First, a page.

RV News RVBusiness 2021 Top 10 RVs of the Year, plus 56 additional debuts and must-see units → ×

Thread Tools Search this Thread Display Modes
Old 02-12-2007, 09:27 PM   #21
3 Rivet Member
2005 16' International CCD
Ogden , Utah
Join Date: Nov 2004
Posts: 221
Lot's of good points here - I took my old 21', and now take my 16', on gravel roads like you describe. Here's a couple more ideas:

1) If you are fussy about some nicks and dings in the front of your A/S, by all means get the extra mudguards, but some stones will inevitable get through. My solution is to use bubble wrap (I buy thinner sheets in rolls, for not too much $$) and packing tape, and cover up all surfaces that I don't want to get dings. Works very well, not expensive (compared to fixing dings in A/S aluminum!), comes off when I get home without leaving residue, etc. If you're not too fussy about some dings, this is not a big deal.

2) If I have ANY doubt about the condition of the gravel roads, about mud holes or ruts & rocks, etc., I drop the trailer off somewhere along the paved road and check things out in the truck before commiting to taking the trailer. Another tip - if you see 'worse' rigs than yours coming out you are probably OK. Or, if people are coming out coated with fresh mud, you have a chance to think twice before going in. A side benefit, if you go all the way to the campground solo, you can stake out your campsite and relax on the drive in with the A/S, knowing in advance you already have your site. A little extra driving, a LOT less stress!

Both of my Airstreams have taken gravel road travel in stride - but be ready to take it slow, especially over the wash board sections, and keep an eye out for faster moving folks and pull over to let them pass.
RDM16CCD is offline   Reply With Quote
Old 02-12-2007, 09:30 PM   #22
Rivet Master
Fyrzowt's Avatar
Currently Looking...
West of Fort Worth , Texas
Join Date: Aug 2006
Posts: 6,698
Images: 8
So say you are stuck on a two lane road with nowhere to go...is it just impossible to turn say a 21' around?? Can you get it to an angle that you could manuever it unhitch and turn around??...has anybody been there and done that...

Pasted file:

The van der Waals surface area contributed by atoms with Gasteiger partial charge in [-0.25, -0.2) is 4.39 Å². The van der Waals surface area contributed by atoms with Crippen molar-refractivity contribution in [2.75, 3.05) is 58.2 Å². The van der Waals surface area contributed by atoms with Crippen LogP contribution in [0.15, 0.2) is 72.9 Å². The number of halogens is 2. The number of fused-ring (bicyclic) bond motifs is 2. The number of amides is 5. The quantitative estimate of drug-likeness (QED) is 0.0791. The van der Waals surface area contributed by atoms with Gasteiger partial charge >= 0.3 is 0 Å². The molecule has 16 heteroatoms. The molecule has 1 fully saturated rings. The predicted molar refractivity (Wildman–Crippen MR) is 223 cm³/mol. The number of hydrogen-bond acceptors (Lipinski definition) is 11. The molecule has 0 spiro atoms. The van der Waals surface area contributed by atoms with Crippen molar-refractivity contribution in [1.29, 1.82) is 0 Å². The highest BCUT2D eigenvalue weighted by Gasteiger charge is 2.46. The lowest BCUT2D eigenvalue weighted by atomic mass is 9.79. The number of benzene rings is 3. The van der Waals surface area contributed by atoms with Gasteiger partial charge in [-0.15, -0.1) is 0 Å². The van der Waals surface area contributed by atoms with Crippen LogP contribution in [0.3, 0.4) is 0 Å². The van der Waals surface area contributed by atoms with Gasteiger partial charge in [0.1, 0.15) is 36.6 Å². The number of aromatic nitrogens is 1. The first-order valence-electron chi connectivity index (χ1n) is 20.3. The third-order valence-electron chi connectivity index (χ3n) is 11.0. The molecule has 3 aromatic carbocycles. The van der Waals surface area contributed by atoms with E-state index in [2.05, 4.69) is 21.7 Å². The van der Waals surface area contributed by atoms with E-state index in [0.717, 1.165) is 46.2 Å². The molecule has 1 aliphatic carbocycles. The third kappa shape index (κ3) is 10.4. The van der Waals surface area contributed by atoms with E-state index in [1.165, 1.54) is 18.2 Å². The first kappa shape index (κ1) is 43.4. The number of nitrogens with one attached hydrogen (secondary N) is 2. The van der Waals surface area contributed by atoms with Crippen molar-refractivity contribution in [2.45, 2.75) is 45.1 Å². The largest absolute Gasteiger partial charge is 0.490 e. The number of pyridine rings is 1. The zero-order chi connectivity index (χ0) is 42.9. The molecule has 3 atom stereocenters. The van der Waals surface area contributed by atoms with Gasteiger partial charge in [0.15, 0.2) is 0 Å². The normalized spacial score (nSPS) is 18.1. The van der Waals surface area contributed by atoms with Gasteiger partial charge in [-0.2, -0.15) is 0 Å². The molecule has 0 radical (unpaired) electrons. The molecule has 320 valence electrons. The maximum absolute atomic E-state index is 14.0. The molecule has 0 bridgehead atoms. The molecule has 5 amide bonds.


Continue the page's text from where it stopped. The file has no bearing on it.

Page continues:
Hmmm, Impossible?
Depends on how narrow the road is - it would have to be as wide as your trailer is long, unless you could unhitch, then hang the tail out over the downhill side as you turn it around. But now I would be very nervous getting the wheels that close to the edge.

How you lift a tongue with a 400# tongue weight would be an issue - depends on what tools you have and how creative you can be.

How level is the spot? Would the trailer want to roll away from you as you move it?

How many people do you travel with to assist in above chores?

Impossible is a last resort, but as you can see it would very likely be impossible for most.

Fyrzowt is offline   Reply With Quote
Old 02-15-2007, 11:51 AM   #23
Rivet Master
Airstream Dealer
Inland RV Center, In's Avatar
Corona , California
Join Date: Feb 2002
Posts: 16,497
Images: 1
Originally Posted by Ravialdo
Newbie with a newbie question:

How far 'off-road' can one take an AS? Specificially something like a 19' Bambi? I like to car camp in remote areas, places with a graded dirt road, or old forest service road, and wondering about the accessibility of those places with an AS. I know that the new BaseCamp has an off-road package; however I am looking for something that has 'in-door' plumbing for my wife.
No serious off-roading, mind you. Just dirt roads/logging roads, etc.

Ground clearance must also be considered.

If your axle is ok, then it can be shimmed to raise the trailer.

Andy Rogozinski
Inland RV Center
Corona, CA
Inland RV Center, In is offline   Reply With Quote
Old 02-18-2007, 07:02 PM   #24
Boondocker's Avatar

1968 24' Tradewind
Louisville , earth
Join Date: Jun 2005
Posts: 4,635
Images: 7
Send a message via Yahoo to Boondocker
Think narrow

Think narrow for this kind of camping is my suggestion, hence, think vintage as the bodies are not as wide. I havent done as much boondocking in this type setting with the Trade Wind yet as I have with the old pop up. However, I think narrow is important for geting into the nicest spots on occasion. Also, a word to the wise, think height while you are on these back woods excersions or you may put a big ole dint/crease into your campers roof from low hanging branches and what not.

Visit my photography page
and the
Favorite camp grounds project map
My Blog

(The artist formerly known as General Disarray)

Boondocker is offline   Reply With Quote
Old 02-19-2007, 10:29 AM   #25
Moderator dude
Action's Avatar

1966 26' Overlander
Phoenix , Arizona
Join Date: Apr 2002
Posts: 6,755
Images: 13
Going to the rim? Forest service roads? Christopher Creek? As AZflycaster pointed out these are awesome destinations. With good running gear and a narrower trailer the going will be easier. Your wife will appreciate working plumbing, a soft bed and an in door cooking arrangement. Plus it may be easier to set up and break camp. Not always setting up shelter/bed and that kinda of stuff.

1966 Mercury Park Lane 4 DR Breezeway 410 4V, C-6, 2.80 - Streamless.
1966 Lincoln 4 door Convertible 462 4V 1971 Ford LTD Convertible 429 4V Phoenix ~ Yeah it's hot however it's a dry heat!
Action is offline   Reply With Quote
Old 02-20-2007, 06:15 AM   #26
Rivet Master
CanoeStream's Avatar

2006 25' Safari FB SE
St. Cloud , Minnesota
Join Date: Aug 2003
Posts: 13,280
Images: 19
Blog Entries: 3
Foureagles? I'm drooling in anticipation of photos of the move!

5 meter Langford Nahanni

CanoeStream is offline   Reply With Quote
Old 05-29-2007, 02:26 PM   #27
Rivet Master
silverback's Avatar
2006 28' Safari SE
Currently Looking...
Colorado Springs , Colorado
Join Date: Jun 2003
Posts: 703
Just what I was looking for!